|The German Attack on Vevi, April 1941. AWM|
By the morning of the 12th April Mackay Force had held on for two of the three nights they had been ordered to hold the line at Vevi despite fatigue and the cold. A concerted German attack was to come. One more night was needed to allow the transport-strapped Greek forces to withdraw to the Olympus-Aliakmon line. MacKay’s orders to the 2/4th and 2/8th was for them to begin thinning out their front and withdrawing at 7.30pm on the 12th and to begin getting on transports at 8pm. The Rangers (being in the centre astride the road) were to cover this withdrawal. All were to be in their vehicles by 4am on the 13th. At Rodona and Sotir, a further ten kilometres back, part of the Armoured Brigade and a company of Rangers withdrawn earlier would cover the withdrawals. Further back at Ptolemais, the rest of the Armoured Brigade would form a final rearguard, through which the Sotir force would then withdraw.
The German Assault Re-commences
At 8.30am the Germans launched their assault on the defenders. On a wide front east of the road the Germans, supported by intense mortar and machine gun fire, attacked the 2/8th Battalion in close formation at their junction with the Rangers. Under cover of the poor weather, the Germans were able to get to bayonet range before the defenders could see them. All day long the assault ebbed and flowed around the Australian positions. As one Australian soldier remarked on the experience:
“Suddenly you’d see figures appearing out of the wall of snow in front of you, we’d give them all we had and then the snow would closer over them again. I thought they’d never stop coming...”
The Germans then launched their main assault at the centre of the pass. As the Rangers in the centre of the Allied defence line fell back, the 2/8th began to withdraw. The German infantry jumped from their trucks and advanced close behind their armoured vehicles. The Australian and British Artillery engaged the Germans on the road in the centre with open sights, delaying their advance. A successful counter-attack by the 2/8th saw it regain vital ground on the ridges and retain the heights to the east of the road.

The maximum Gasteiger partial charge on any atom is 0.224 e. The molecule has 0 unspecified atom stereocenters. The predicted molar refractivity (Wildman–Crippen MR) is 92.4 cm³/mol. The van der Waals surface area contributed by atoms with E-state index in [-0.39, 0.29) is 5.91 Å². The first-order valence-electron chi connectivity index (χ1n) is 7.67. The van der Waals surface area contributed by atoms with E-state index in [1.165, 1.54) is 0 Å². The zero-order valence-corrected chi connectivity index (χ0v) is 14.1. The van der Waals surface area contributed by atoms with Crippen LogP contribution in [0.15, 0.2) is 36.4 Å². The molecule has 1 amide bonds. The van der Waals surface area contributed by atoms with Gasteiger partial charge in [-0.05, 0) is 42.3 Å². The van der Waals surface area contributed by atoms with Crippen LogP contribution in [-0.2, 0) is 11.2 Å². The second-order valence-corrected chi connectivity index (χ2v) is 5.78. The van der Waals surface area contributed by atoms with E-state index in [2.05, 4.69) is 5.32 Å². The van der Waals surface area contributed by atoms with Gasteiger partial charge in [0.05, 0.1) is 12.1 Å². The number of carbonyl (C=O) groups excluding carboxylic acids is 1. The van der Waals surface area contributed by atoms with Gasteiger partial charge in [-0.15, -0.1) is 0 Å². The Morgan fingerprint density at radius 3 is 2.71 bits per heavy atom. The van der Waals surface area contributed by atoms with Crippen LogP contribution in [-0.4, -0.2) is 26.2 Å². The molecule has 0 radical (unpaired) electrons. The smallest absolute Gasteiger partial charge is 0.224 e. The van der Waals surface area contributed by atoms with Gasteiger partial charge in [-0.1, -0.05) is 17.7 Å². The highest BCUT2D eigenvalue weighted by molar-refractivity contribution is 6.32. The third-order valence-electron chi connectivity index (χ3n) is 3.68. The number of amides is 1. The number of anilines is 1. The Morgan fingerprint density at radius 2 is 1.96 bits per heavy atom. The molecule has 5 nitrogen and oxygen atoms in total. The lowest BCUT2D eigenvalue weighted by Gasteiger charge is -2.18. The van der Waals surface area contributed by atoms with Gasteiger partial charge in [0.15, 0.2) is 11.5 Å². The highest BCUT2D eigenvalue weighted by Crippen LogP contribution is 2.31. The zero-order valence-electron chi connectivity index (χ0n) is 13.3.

As the planned withdrawal of the Dodecanese Regiment was completed by 4pm in the face of German attacks on its position, the 2/8th were in danger of being surrounded and were attacked by infantry supported by tanks across its whole front.
By dusk German armour had penetrated deep into the Australian lines and the battalion began to fall back, passing through the village of Kleidi. Platoons and sections became separated in the confusion. Entering the valley floor, they came under heavy machine gun fire. Exhausted men were ordered by their officers to discard unnecessary weapons. Making their way overland, they marched sixteen kilometres through heavy mud, reaching Sotir by 9pm and Rodona by 11pm. On their route some of the Battalion were fired on by British tanks, presumably near Sotir.
Despite a valiant defence in hastily prepared positions, the 2/8th Battalion was badly mauled at Vevi. From the 29 officers and 619 other ranks that had arrived in Greece only weeks before, the Battalion was reduced to 250 weary men who made it safely to Rodona throughout the night. Vasey wrote that their commander, Lieutenant Colonel J.W. Mitchell, arrived “completely exhausted”.
While the infantry pulled back under fire from the advancing German units, Allied artillery and demolitions impeded the Germans as they moved down the valley. The successful retreat under fire of the New Zealand machine-gunners earned the Military Cross for its commander, Lieutenant WF Liley. At 5pm the 2/4th Battalion began their twenty-kilometre hike to their transport at Rodona.